Earl E. Devaney, who began his career as a Secret Service agent guarding President Richard M. Nixon and rose to become one of the American government’s most aggressive and feared internal watchdogs, died on April 15 in Boca Raton, Fla. He was 74.
His son Michael said the death, at a hospital, was caused by complications of a heart attack.
Friends and foes alike called Mr. Devaney the Big Man, and not only because he long retained the imposing heft he once yielded as a college football player.
An administrative entrepreneur, he helped build the financial-fraud arm of the Secret Service, gave real teeth to the enforcement capabilities of the Environmental Protection Agency, took down a corrupt agency within the Interior Department as its inspector general, and managed to keep the vast 2009 economic stimulus effort virtually fraud free.
Mr. Devaney had a flair for flashy cases and headline-grabbing congressional testimony, not, by his account, for their own sake or to boost his career, but for their deterrent effect.
“You can have an inspector general who lurks in the shadows,” Felicia Marcus, a fellow at Stanford University who worked with Mr. Devaney at the E.P.A., said in an interview. “He did not lurk in the shadows.”
In his office at the Interior Department he kept an alligator head with a camera hidden inside, which he had used to film a department official engage in a bribery deal while on a fishing trip in the Louisiana bayou.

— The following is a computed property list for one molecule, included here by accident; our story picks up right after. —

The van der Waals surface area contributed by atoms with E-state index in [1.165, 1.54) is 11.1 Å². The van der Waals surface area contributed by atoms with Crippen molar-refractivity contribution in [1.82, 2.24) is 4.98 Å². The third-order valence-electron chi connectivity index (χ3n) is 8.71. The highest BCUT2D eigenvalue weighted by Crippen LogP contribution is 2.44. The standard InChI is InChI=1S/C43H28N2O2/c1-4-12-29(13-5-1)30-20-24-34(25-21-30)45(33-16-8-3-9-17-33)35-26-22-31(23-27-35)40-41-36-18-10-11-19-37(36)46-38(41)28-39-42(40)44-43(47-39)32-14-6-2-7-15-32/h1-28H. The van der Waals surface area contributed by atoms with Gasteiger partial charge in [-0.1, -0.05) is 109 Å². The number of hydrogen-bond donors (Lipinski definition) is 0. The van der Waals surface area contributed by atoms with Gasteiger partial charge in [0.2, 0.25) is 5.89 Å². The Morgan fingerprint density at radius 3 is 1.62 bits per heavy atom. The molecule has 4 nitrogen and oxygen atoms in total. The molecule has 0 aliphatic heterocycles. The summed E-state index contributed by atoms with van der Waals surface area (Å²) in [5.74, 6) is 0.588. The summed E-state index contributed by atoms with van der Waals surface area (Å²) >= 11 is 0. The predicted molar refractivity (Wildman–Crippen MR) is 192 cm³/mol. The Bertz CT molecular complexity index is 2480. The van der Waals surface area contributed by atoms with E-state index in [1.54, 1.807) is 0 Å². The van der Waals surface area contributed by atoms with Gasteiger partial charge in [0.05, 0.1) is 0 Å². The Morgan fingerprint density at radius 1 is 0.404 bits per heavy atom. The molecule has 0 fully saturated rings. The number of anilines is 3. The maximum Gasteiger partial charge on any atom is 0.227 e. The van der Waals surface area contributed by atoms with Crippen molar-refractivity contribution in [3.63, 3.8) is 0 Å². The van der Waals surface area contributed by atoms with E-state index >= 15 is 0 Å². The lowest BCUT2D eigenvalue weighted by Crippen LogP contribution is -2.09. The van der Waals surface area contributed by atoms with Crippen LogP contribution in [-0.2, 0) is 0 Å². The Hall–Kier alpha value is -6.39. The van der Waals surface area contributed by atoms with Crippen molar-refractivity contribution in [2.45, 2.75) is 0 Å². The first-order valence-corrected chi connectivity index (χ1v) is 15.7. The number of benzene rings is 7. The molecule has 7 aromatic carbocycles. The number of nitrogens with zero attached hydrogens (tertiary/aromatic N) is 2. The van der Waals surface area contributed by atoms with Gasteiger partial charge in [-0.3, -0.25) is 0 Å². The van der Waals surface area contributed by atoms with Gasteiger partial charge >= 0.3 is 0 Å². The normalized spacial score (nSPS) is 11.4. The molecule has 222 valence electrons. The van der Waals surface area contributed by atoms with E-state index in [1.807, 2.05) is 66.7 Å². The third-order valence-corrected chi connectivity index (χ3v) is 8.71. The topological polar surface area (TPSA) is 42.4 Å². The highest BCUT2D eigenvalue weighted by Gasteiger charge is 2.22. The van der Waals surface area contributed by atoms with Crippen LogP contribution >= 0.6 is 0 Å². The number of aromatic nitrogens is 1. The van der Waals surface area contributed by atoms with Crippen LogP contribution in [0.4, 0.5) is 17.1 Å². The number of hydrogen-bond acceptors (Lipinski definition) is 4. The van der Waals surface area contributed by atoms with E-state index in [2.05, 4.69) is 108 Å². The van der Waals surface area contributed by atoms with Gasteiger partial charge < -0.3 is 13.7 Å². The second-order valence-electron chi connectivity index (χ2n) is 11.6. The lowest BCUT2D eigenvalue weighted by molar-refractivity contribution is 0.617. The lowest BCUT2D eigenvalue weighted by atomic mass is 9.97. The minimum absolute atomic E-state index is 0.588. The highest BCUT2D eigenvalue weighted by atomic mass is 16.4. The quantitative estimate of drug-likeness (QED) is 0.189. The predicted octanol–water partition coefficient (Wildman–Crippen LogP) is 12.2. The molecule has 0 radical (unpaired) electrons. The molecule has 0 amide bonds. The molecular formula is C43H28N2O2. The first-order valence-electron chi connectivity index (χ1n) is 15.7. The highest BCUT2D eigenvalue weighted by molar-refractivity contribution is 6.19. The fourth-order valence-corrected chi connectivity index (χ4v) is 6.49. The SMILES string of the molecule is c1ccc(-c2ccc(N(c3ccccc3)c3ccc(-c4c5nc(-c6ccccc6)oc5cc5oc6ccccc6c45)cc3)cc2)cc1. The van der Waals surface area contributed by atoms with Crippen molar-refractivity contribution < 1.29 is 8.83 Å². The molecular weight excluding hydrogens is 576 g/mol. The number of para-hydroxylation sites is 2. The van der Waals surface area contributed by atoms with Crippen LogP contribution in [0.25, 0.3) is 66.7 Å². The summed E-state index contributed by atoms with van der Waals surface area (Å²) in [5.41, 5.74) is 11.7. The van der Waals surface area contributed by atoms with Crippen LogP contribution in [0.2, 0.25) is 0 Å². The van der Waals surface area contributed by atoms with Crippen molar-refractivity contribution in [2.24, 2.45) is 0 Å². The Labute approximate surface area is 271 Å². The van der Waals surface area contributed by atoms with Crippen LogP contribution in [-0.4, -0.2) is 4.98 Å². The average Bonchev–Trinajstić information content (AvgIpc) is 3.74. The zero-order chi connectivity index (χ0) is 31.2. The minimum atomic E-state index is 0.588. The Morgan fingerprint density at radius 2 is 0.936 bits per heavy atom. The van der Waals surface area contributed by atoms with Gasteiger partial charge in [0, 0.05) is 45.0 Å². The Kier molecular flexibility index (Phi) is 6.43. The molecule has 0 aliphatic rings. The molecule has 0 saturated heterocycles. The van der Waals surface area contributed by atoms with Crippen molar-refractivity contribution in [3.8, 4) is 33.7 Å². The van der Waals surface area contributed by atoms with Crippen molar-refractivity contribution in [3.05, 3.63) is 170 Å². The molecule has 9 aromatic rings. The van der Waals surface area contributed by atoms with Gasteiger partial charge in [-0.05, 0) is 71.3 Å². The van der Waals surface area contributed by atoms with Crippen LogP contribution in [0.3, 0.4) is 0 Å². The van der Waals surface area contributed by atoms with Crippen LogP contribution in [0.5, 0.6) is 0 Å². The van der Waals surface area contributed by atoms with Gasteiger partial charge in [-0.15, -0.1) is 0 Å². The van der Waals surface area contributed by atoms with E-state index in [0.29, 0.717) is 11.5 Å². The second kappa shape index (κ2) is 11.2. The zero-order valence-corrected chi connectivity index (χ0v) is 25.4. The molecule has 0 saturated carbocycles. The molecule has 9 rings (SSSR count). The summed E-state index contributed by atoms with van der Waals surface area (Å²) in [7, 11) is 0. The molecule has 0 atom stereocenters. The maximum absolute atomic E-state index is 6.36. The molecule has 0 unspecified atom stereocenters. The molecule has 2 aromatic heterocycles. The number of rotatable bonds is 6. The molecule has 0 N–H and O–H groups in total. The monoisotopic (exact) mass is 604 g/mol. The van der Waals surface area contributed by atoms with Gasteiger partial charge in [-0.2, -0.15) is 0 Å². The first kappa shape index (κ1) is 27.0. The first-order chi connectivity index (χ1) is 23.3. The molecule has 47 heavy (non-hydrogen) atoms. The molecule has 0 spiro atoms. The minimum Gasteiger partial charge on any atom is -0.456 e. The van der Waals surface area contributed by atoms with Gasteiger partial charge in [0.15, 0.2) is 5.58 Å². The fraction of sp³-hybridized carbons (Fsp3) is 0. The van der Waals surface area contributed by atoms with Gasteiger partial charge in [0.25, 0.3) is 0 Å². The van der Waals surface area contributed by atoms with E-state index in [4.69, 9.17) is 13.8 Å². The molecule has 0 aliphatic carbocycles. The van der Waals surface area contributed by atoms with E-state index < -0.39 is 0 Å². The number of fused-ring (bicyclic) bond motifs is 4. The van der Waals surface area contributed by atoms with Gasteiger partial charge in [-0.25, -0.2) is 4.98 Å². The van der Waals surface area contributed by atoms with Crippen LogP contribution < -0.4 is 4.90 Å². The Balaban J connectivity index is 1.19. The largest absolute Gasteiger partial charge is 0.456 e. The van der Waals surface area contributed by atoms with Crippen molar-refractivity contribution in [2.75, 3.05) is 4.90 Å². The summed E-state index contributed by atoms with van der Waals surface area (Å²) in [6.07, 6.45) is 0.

“When an assistant secretary comes in and asks about it, I tell that story and they get a little unnerved,” he told The New York Times in 2009.
When he arrived at the Interior Department in 1999, many people in the leadership had never met his predecessors, nor did they need to — the typical inspector general quietly issued reports and might testify before Congress once in his or her career, but rarely did someone in that role make an active effort to squash wrongdoing or to bring transparency to government operations, two things Mr. Devaney relished doing.
“Ed was a standout because he recognized the full breadth of the responsibilities of an inspector general,” Danielle Brian, executive director of the nonpartisan Project on Government Oversight, said in an interview.